Gary O’Brien

23 February 2021

3 practical ways your trusted clients can protect their business

Over the years, your clients will have worked hard to build their businesses. So, it won’t be a surprise that many of them have taken care to insure their premises, stock, and equipment against unexpected setbacks.

But how many of them have protected the key assets of the business: themselves and their team?

Research from insurer Royal London has revealed that four in five SMEs in the UK don’t have any business protection cover. Without it, companies could face significant disruption if something was to happen to a shareholder or a key member of staff.

Business protection can offer clients real peace of mind. It can give them the reassurance that, whatever happens to the key people in the business, the value of their hard work and enterprise will be protected for their chosen beneficiaries.

Here are three types of business protection your clients should consider.

1. Key person insurance

Every business has key people who significantly contribute to the company’s financial success. This might be because they have specialist skills, knowledge, or experience. It could be the owner of a business, a leading salesperson, or an individual with niche or specialist skills.

Without these people, the business could suffer. Output could stall, the firm may find it difficult to fulfil orders, or directors could find themselves unable to repay loans.

Key person insurance provides the business with a lump sum on the death or the critical illness of a key member of staff. This can help to pay for recruitment costs, to settle debts or loans, or simply to replace any lost profits.

This type of protection can provide real peace of mind and, crucially, time for the business to recover.

Typically, the company would own the key person protection policy for its own benefit. That way, any benefits will be paid directly to the company.

2. Shareholder protection

In the event of an unexpected death or illness, the last thing your client wants to deal with are issues surrounding the ownership of the company.

For example, if a client were to pass away, their family might inherit their share in the business. However, at this time, they may be more in need of liquid assets than shares in a company. They may also have no interest in being involved in the day-to-day running of a business.

Shareholder protection provides a lump sum to the remaining shareholders in the event of a premature death. It enables the surviving shareholders to buy the other party’s shares, ensuring the family of the deceased benefit from the value of the holding in the form of liquid assets.

Any protection your client sets up must be aligned with the company’s Articles of Association and the shareholders’ agreement.

3. Relevant life cover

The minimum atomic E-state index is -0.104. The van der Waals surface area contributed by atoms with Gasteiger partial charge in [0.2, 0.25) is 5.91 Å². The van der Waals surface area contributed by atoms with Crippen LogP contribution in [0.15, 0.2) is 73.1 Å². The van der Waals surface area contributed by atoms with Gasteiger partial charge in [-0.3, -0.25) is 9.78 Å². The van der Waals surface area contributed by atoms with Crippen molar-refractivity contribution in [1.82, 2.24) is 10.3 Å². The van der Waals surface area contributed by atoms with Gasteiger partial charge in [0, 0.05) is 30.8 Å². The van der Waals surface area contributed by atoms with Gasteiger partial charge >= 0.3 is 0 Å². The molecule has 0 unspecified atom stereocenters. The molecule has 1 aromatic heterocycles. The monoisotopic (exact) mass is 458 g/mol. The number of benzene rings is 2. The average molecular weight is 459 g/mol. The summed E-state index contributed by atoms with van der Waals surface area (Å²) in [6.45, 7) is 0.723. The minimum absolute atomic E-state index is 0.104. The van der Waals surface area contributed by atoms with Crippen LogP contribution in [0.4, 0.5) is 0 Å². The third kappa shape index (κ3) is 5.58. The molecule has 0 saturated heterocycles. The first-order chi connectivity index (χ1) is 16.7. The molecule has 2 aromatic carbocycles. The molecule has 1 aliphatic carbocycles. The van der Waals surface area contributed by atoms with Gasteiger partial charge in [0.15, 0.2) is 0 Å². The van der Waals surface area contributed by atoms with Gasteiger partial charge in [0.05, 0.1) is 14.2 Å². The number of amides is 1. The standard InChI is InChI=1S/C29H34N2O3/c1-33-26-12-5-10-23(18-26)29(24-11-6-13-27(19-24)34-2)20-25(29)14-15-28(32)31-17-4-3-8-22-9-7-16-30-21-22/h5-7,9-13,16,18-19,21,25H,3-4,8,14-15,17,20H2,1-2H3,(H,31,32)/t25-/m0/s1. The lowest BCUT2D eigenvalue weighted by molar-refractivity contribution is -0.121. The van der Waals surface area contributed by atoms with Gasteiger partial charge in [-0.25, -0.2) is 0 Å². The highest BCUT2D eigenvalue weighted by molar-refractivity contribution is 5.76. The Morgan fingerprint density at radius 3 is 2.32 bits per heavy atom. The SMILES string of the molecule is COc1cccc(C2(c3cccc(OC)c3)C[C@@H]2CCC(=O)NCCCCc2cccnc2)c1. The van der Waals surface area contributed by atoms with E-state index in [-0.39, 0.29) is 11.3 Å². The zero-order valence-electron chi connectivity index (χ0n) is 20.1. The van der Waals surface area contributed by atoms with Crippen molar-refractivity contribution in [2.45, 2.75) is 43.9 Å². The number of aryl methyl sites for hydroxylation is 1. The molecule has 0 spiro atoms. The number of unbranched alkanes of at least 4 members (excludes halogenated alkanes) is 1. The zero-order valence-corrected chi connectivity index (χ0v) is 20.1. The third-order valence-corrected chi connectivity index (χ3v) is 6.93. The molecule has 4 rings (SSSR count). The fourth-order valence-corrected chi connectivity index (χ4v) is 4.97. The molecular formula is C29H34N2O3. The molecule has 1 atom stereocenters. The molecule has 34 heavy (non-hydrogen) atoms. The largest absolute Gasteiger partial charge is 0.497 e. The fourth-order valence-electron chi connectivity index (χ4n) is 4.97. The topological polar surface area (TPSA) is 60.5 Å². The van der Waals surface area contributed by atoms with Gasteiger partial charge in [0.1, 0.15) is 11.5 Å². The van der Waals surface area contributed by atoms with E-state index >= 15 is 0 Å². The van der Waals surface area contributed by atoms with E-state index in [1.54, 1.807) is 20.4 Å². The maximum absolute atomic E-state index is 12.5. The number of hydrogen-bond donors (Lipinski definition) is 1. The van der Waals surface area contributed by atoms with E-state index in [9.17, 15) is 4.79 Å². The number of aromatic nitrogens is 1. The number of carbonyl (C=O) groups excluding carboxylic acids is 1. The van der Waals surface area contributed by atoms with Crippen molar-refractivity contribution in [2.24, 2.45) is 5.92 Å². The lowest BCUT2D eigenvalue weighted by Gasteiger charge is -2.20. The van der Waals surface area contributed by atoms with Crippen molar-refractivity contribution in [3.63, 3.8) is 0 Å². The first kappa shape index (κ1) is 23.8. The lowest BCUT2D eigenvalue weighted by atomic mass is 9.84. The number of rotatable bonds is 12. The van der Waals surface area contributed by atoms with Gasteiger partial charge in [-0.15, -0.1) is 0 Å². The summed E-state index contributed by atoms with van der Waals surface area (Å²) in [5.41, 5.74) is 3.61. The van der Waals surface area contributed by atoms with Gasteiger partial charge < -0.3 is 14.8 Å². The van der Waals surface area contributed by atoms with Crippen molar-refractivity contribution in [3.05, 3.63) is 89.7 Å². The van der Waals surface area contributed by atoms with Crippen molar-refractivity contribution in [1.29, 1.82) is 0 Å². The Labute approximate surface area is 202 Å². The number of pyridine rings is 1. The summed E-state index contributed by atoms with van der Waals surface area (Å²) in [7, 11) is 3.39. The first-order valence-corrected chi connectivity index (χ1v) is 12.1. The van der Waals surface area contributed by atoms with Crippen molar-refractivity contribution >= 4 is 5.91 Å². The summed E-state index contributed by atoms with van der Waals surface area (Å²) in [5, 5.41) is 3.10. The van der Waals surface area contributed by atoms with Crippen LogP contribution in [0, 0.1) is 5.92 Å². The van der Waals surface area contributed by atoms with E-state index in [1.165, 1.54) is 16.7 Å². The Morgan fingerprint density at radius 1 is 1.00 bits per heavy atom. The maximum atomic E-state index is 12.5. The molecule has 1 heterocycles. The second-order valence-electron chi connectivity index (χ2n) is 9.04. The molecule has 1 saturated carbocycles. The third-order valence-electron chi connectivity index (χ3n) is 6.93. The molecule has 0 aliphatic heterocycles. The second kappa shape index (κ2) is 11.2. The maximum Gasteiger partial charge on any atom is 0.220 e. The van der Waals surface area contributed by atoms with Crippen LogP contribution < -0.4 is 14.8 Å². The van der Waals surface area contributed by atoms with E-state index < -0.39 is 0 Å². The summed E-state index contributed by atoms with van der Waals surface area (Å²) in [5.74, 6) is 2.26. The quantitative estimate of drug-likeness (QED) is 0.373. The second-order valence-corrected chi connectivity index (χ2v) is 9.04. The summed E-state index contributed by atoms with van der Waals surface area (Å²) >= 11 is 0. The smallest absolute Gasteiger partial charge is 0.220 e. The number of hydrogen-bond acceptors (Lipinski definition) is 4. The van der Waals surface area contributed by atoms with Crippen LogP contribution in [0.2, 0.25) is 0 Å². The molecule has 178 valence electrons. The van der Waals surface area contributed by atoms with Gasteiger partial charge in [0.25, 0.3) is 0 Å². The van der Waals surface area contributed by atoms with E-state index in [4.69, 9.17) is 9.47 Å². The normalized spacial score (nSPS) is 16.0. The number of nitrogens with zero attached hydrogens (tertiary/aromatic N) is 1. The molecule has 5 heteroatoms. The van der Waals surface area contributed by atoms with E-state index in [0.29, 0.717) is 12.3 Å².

Relevant life cover provides valuable life insurance for a client’s employees and their families. It pays out a tax-free lump sum to an employee’s beneficiaries if they die while in your client’s employment.

Clients can cover any employee (including themselves), as long as they are a UK resident and work for the business in a PAYE capacity. The only people who aren’t eligible for cover are:

  • Sole traders
  • Equity partners in a partnership
  • Members of a limited liability partnership.

Relevant life cover can be a useful employee benefit and can help your client’s business to attract and retain employees. As the cover is available to companies of all sizes, it’s a useful option for smaller business who aren’t eligible for group insurance packages.

And, as premiums are typically viewed as an allowable business expense, neither clients nor their employees pay Income Tax or National Insurance on premiums. They are also a deductible business expense and so can reduce a Corporation Tax liability.

If your client is a company director and they currently pay for their life insurance from their own income, relevant life cover could also save them money as their company could pay for this cover instead.

Relevant cover is also appealing if your client is a high-earning employee nearing their maximum allowances.

Unlike death in service payouts, which are usually classed as a pension benefit for tax purposes (and so have pension Lifetime Allowance issues), relevant life cover payouts don’t count towards annual or lifetime pension allowances. Clients therefore avoid a potential Lifetime Allowance tax charge.

We can help your clients to get the right business protection

Whatever business your client runs, we can help them to find the cover they need for themselves, their fellow shareholders, key personnel, and staff.

To find out how we can work with you, please email or call 01904 655330.

Please note

This article is for information only. Please do not act based on anything you might read in this article. All contents are based on our understanding of HMRC legislation which is subject to change.




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